Greene King - Wexford Irish Style Crème Ale
- ABV: 5.0%
- Bottle Size: 440-ml
- Int’l Bittering Units (IBUs): 23
- Serving Temperature: 40-45° F
- Suggested Glassware: Pint Glass or Mug
- Hops: Challenger, Admiral, Boadicea, First Gold, Wye Goldings
Don't be alarmed if this beer opens with a bit of enthusiasm. Wexford uses a pressurized nitro "widget," a popular feature among some British and Irish beers that often are referred to as cream ales due to the nitro smoothness. (Not to be confused with American cream ales, which are a different style.) Definitely pour this one into a glass to observe the rich, dense, light beige mousse of very persistent nitrogen foam that forms atop this deep reddish-amber brew. On the nose, look for caramel malts and well-developed notes of apple and stone fruits, hints of vanilla, impressions of graham cracker, and light touches of earthy and lightly herbal hops. On the palate, this Irish brew comes through with prominent toasty bread crust notes with caramel undertones, and there's a moderate sweetness here that conjures a bit of a cake-like impression. Expect a somewhat honeyed character throughout, while a dose of fruitiness wells up from below, riding on an ultra-smooth nitrogenated body. Hop bitterness is low, but other hoppy notes land with an earthy character and some herbally, spicy flourishes. For pairing options, roasted fowl tops our list, along with turkey sandwiches, fish & chips, Shepherd's Pie, baked beans, or a burger with caramelized onions. Sláinte!
The story of England's iconic Greene King brewery begins with its founding in 1799 by Benjamin Greene, who was just 19 years old at the time. In 1806, and with the help of an elderly partner named William Buck, Greene purchased Wright's Brewery and renamed it Westgate Brewery after the street on which it sat. In 1836 the business was handed off to Benjamin's son, Edward, who presided over a period of impressive growth for several decades and made the unusual move, for the time, of offering employee pensions and housing benefits. In 1887, Frederick King, owner of struggling local rival, St. Edmunds Brewery, decided to merge his enterprise with Edward's, with the new combined business going by the name of Greene, King and Sons.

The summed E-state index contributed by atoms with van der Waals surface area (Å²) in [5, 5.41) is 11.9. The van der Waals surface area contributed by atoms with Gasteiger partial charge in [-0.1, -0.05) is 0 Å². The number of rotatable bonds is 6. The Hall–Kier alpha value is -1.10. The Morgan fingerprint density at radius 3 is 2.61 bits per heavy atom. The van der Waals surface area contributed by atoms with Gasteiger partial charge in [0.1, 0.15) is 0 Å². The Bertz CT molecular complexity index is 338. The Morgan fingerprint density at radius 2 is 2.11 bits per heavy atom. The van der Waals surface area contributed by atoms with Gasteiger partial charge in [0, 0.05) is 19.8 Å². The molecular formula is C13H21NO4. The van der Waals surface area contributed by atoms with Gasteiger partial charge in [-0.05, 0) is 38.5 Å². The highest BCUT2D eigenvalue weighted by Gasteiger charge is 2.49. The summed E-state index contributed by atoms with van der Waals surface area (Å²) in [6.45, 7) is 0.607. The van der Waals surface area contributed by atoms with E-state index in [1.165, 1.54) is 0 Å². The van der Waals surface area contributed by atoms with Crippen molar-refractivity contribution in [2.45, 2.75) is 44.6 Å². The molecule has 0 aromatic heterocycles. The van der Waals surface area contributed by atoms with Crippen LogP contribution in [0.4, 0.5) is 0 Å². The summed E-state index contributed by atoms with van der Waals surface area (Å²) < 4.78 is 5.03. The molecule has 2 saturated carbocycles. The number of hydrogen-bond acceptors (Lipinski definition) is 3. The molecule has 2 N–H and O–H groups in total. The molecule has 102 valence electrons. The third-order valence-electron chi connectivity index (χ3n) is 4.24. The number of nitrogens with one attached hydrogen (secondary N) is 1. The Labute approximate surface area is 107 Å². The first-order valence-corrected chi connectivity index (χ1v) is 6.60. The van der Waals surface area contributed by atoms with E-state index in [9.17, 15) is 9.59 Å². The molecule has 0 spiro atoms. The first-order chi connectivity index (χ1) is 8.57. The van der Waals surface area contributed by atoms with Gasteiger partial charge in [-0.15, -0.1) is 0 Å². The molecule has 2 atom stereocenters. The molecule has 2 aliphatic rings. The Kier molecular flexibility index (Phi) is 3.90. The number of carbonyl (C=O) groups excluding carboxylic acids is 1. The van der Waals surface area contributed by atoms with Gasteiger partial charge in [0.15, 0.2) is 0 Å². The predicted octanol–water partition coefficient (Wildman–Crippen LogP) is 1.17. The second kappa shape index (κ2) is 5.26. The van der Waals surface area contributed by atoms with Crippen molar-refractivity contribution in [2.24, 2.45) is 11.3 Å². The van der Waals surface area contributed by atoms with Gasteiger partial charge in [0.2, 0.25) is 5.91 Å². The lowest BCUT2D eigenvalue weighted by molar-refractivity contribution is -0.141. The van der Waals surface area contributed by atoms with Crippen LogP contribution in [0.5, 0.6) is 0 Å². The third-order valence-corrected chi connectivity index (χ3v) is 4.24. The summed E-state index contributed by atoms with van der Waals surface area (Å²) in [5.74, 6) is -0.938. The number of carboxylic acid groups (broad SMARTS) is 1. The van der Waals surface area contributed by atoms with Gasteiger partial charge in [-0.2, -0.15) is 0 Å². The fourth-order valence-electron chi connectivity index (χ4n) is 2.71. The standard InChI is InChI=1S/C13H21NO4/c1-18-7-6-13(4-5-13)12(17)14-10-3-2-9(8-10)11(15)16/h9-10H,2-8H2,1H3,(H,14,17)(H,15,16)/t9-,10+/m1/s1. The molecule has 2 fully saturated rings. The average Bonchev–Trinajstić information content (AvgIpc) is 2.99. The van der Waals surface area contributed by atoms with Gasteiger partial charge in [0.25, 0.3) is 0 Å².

Fast forward to the latter half of the 20th century, and Green King had grown their brewing and pub operations to national prominence. In the U.K., it's common for breweries to own pubs – sometimes dozens or hundreds – across the country, providing a ready outlet for the brewery's beers. Greene King's pub business would continue to be a major factor in the company's growth all the way to the present day. In 1999, Greene King acquired over 500 new pubs from Marston's Brewery and a merger with Abingdon's Morland Brewery which also brought on board Morland's iconic beers such as Old Speckled Hen and Tanner's Jack, which long-time club members will be familiar with. Greene King's growth has continued throughout the early 2000s with acquisitions of additional breweries and pubs including Scotland's Belhaven Brewery which, though owned by Greene King, continues its operations in Belhaven where it has been brewing Scottish ales since at least 1719. Greene King is now Britain's largest brewer and pub operator, producing a wide range of traditional British ales on draft, cask, and for retail sale. For more info on this historic brewery, visit www.greeneking.co.uk.
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